Operator

And our next question comes from Sharon Lui of Wells Fargo.

Sharon Lui - Wells Fargo Securities, LLC, Research Division

With regards to, I guess, the second pending MidCon acquisition, can you maybe just provide commentary on the multiple, maybe touch on the quality of the assets and whether the contract terms in pricing is pretty consistent with your existing metrics?

D. Bradley Childers

I'll do it, and ask David to top me up a bit. But -- #1, high quality assets, about 110,000 horsepower, with a solid customer, in a great play and a predominantly younger, larger equipment. So it's just high quality. From a contract term, it's under a long-term contract for a bulk of the horsepower, that's in excess of what we typically contract for, on new -- at smaller horsepower levels, but it's consistent with what we would contract it for larger horsepower levels. So longer term contract, high quality customer, high quality equipment and we're pretty happy about that. As far as the transaction multiples, we don't really share that information. If you want to do the math, though, thinking about, it's larger horsepower in our gross margin dollars per horsepower, something you can back into.

Sharon Lui - Wells Fargo Securities, LLC, Research Division

Okay, that's helpful. And then, I guess for the recent CSI acquisition, I was just wondering if you were involved in the process, or is that package of assets would've been of interest?

D. Bradley Childers

Sharon, it's not really our business to comment on the transactions that others have. We respected CSI as a competitor and as a good company, and we wish that, that business and its new ownership structure well.

Operator

And our next question comes from Joe Gibney of Capital One.

Joseph D. Gibney - Capital One Securities, Inc., Research Division

I just had one quick modeling housekeeping question. Just a lot of moving parts with the MidCon deal pulling through. I was just curious if you could give us a little bit of assistance on -- expectation on interest expense, the EXH level, into 3Q?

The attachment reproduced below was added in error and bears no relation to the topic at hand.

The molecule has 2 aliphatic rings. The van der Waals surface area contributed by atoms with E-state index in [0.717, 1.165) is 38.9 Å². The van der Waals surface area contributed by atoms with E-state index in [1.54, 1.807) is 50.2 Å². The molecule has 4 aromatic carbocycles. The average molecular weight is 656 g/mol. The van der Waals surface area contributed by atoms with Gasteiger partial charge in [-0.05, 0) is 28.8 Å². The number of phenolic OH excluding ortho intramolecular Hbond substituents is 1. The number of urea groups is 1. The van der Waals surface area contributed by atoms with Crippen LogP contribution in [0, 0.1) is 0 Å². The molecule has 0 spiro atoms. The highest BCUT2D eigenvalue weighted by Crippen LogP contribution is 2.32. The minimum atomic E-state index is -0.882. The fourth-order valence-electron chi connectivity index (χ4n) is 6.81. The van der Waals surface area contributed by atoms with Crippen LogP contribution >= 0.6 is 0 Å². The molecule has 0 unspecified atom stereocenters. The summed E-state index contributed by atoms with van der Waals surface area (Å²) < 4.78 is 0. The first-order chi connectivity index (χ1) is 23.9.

David S. Miller

At the EXH level?

Joseph D. Gibney - Capital One Securities, Inc., Research Division

Yes.

David S. Miller

In the $25 million range, maybe a little bit north of that. We'll call -- we call the converts and as you know, there's a pretty high interest rate on diverting the convert.

Operator

And our next question comes from Majid Khan of Tourbillon Capital.

Majid Khan - Tourbillon Capital Partners, LP

Most of my questions have been asked, but I was wondering, given that -- well, maybe first, there's been a lot of talk about condensate exports in the market, specifically, I guess, Pioneer and Enterprise have authorizations from the Commerce Department through exports and condensates. I'm wondering if, on the fabrication side, you guys have seen any pick up an interest for distillation towers or stabilizers?

D. Bradley Childers

Yes. We have seen the opportunity for -- especially stabilization, to drive and pick up in some of our product offerings. And so we are seeing it. It hasn't yet come to the scale of materiality in what we see from a bookings perspective, I want you to be clear. But there definitely is a shift and some interest in those products, as a result of the possibility for export.

Majid Khan - Tourbillon Capital Partners, LP

Got it. And I guess this will be a trickier one. Given the organic horsepower growth and the fact that the EXLP cost caps are almost gone, I'm wondering, how you and the board are thinking about the dividend policy on a going-forward basis. I know that's -- you're doing a very good job of hiding the value of the GP from the market. So I'm just wondering how you guys are thinking about that, for the future?

D. Bradley Childers

Yes. Look, fair question, and can I promise you that we are not intentionally trying to hide the value of the GP, or any of the value that we have, structurally in the EXLP in North America operations. But for the dividend policy, that is what we said, at the discretion of the board, and we're going to look at a number of factors going forward, and they're going to include earnings, availability of cash flow and market conditions and impeding uses of capital in setting the dividend policy.

Operator

And we have no further questions at this time. I will now turn the call back over to Mr. Childers.

D. Bradley Childers

Everyone, we appreciate very much your interest in Exterran Holdings and Exterran Partners, and we look forward to talking to you next quarter. Thank you.

Operator

Thank you, ladies and gentlemen. This concludes today's conference. Thank you for participating. You may now disconnect.